Part of maintaining a healthy, active lifestyle is a focus on injury prevention. Our Airrosti Providers know this better than anyone. Injury prevention is especially important for competitive CrossFit athletes who push themselves to the highest levels of peak performance. Dr. Nick Askey, Airrosti Provider in San Antonio, help keep numerous CrossFit athletes performing at their best and understands that stability, especially shoulder stability, is essential for injury prevention. Read Dr. Askey’s wise advice below.
I have crazy respect for Kelly Starrett and his “fix yo’ self” philosophy. Information he shares on www.mobilityWOD.com is priceless and widely used by the CrossFit community. Because this information on mobility is so readily available to CrossFit athletes and coaches; stability still remains an untapped resource. I rarely see a CrossFitter in my clinic that hasn’t tried to mercilessly crush their shoulder with a lacrosse ball, broom handle, barbell and meat tenderizer for half a year before giving up.
I realize it is important that mobility precedes stability, so tissue work on the thoracic spine, neck and shoulder are all necessary predecessors to stabilizing the most mobile joint in the body. 90% of the shoulder’s stability comes from four tiny muscles collectively referred to as the rotator cuff. Only 10% of the stability of the shoulder comes from its ligamentous capsule. If the athlete smashes all the muscular stabilizers before the WOD he/she could be making the shoulder worse by weakening and creating slack in the rotator cuff.
The rotator cuff acts together to compress and depress (aka stabilize) the glenohumeral ball-and-socket joint of the shoulder (think vacuum packing the joint). Lack of stability can lead to a laundry list of problems like shoulder pain with overhead movements, pain at end ranges of motion like ring dips and snatches, overactive pecs, lats, delts and upper trap muscles, and ultimately elbow, wrist, neck and thoracic pain.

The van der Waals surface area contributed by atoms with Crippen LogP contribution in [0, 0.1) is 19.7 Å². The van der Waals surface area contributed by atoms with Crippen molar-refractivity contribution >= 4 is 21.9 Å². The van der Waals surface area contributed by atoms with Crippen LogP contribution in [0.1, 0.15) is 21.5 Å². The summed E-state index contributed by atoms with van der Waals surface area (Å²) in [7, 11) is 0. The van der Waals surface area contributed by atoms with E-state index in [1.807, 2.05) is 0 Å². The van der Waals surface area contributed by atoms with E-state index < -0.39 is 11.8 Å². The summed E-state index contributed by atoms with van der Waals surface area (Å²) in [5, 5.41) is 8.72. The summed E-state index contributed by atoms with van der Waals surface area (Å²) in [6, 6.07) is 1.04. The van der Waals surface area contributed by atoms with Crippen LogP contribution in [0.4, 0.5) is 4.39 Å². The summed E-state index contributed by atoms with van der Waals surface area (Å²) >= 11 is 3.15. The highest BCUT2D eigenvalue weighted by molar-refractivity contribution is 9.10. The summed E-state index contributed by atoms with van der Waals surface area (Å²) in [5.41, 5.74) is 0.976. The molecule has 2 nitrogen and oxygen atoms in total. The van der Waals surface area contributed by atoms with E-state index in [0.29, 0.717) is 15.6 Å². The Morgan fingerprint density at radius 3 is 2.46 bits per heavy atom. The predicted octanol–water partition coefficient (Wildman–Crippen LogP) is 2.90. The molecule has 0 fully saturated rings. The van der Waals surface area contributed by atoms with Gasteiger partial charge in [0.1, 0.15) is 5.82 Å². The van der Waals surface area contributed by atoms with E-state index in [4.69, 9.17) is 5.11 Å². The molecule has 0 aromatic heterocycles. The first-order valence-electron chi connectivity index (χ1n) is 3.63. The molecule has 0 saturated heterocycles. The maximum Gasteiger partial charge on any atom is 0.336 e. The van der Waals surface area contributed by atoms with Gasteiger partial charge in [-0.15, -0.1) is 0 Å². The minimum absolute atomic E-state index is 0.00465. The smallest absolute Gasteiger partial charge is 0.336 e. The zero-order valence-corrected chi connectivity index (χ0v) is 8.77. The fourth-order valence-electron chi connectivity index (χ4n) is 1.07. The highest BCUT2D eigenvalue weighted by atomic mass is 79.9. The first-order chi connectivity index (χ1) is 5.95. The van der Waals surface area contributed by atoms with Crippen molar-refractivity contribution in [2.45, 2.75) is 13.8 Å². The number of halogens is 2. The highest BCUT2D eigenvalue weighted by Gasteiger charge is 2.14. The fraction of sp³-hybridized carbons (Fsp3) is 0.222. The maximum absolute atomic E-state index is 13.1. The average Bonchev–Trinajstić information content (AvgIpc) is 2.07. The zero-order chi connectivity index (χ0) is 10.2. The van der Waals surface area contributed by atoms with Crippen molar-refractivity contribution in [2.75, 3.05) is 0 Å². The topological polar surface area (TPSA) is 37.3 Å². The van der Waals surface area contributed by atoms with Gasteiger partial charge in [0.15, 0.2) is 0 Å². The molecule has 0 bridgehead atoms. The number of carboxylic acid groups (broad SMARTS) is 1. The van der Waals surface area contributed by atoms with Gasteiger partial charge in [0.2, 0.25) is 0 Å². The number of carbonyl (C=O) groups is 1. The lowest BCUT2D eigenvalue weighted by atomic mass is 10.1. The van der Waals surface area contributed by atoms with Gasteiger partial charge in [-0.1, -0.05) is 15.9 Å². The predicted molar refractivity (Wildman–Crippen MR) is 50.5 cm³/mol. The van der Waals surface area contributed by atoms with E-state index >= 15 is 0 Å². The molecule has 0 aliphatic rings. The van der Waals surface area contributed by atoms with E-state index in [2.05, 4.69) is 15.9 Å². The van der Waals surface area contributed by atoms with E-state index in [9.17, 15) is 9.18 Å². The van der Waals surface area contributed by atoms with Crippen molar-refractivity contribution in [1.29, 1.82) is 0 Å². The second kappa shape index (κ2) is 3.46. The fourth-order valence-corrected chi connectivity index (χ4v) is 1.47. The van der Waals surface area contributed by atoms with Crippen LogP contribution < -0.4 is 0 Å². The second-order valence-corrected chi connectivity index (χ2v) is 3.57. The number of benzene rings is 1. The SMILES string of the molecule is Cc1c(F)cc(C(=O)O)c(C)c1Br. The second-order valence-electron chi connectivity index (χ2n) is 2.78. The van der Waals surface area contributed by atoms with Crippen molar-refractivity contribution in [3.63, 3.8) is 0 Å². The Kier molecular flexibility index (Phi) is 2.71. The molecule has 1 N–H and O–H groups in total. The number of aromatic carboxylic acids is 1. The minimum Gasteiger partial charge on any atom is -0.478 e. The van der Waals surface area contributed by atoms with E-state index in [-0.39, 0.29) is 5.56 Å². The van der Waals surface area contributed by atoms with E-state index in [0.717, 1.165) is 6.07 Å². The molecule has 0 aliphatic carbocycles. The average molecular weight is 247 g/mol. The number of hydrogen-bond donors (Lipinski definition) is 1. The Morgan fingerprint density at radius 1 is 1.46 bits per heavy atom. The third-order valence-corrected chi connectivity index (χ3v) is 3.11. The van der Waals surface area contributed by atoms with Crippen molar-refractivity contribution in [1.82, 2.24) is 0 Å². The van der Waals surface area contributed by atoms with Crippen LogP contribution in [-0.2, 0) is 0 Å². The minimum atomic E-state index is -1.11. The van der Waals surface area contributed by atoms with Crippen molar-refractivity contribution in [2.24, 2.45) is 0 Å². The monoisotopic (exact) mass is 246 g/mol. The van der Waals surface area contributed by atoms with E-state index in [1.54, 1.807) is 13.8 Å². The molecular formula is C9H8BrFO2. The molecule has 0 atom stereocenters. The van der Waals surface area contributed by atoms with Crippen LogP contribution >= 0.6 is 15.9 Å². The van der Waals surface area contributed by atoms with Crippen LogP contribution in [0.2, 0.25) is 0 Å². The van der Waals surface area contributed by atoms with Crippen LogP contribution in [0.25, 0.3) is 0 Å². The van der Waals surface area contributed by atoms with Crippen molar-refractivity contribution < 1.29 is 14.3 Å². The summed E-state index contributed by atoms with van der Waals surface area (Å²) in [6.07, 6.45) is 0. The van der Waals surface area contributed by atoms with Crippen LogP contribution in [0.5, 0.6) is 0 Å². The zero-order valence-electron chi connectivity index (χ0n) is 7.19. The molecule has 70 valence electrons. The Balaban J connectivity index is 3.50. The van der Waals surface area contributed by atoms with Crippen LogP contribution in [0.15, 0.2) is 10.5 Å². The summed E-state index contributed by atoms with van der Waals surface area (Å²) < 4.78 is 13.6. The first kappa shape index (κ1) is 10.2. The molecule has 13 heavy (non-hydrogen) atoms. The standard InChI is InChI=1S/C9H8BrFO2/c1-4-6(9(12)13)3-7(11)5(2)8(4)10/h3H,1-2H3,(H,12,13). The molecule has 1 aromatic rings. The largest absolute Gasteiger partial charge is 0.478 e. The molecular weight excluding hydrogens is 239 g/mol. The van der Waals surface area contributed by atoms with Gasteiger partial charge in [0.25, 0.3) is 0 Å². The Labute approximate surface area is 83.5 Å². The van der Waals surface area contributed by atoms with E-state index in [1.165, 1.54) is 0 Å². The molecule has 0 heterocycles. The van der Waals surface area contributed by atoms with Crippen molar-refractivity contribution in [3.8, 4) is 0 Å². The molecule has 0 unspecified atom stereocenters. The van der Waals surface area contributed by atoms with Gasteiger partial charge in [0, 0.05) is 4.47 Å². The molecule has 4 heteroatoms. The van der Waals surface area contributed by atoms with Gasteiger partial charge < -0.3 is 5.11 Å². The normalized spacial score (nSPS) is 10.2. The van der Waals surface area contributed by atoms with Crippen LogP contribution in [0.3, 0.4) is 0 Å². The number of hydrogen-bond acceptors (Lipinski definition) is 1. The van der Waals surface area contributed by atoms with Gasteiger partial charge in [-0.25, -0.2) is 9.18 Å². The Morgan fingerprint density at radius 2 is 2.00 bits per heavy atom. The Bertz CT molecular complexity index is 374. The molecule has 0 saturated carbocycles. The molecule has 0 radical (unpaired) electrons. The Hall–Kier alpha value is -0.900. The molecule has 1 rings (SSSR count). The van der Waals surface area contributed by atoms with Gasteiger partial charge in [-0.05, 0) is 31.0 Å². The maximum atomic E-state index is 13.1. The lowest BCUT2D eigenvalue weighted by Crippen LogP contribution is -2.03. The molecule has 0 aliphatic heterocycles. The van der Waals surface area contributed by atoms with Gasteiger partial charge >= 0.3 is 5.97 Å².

You may be telling yourself, “I stabilize my shoulder with every hand stand pushup and snatch that I do in the gym.” Not quite. The bulk of functional movement strength is generated by the large muscles that cross the shoulder like the pecs, lats, delts and traps. The rotator cuff doesn’t generate much force but it refines and directs the generated forces produced by the large muscles to generate pain free movement. (Big muscles push the car; small muscles steer the car.) The large muscles can move weight more efficiently when they are moving a stable shoulder. When these muscles act on an unstable shoulder with a weak rotator cuff at the high volume performed in a CrossFit gym, boom goes the dynamite.
Exercises to stabilize and strengthen the rotator cuff are not as sexy as a handstand pushup or a 200 pound snatch. You do not need a half pound of chalk and tape on your hands to do them, but they will keep you out of the doctor’s office and help you progress toward those glorious YouTube worthy movements without wrecking yourself. Taking 3 minutes in the gym during your warm-up to do some side-lying external rotations or bottom up kettlebell presses with light weight (15-25 pounds) will be a valuable investment of time. Dust off that theraband, grab the kiddiebell and set some PR’s in the open!
By: Nick Askey, DC, ACP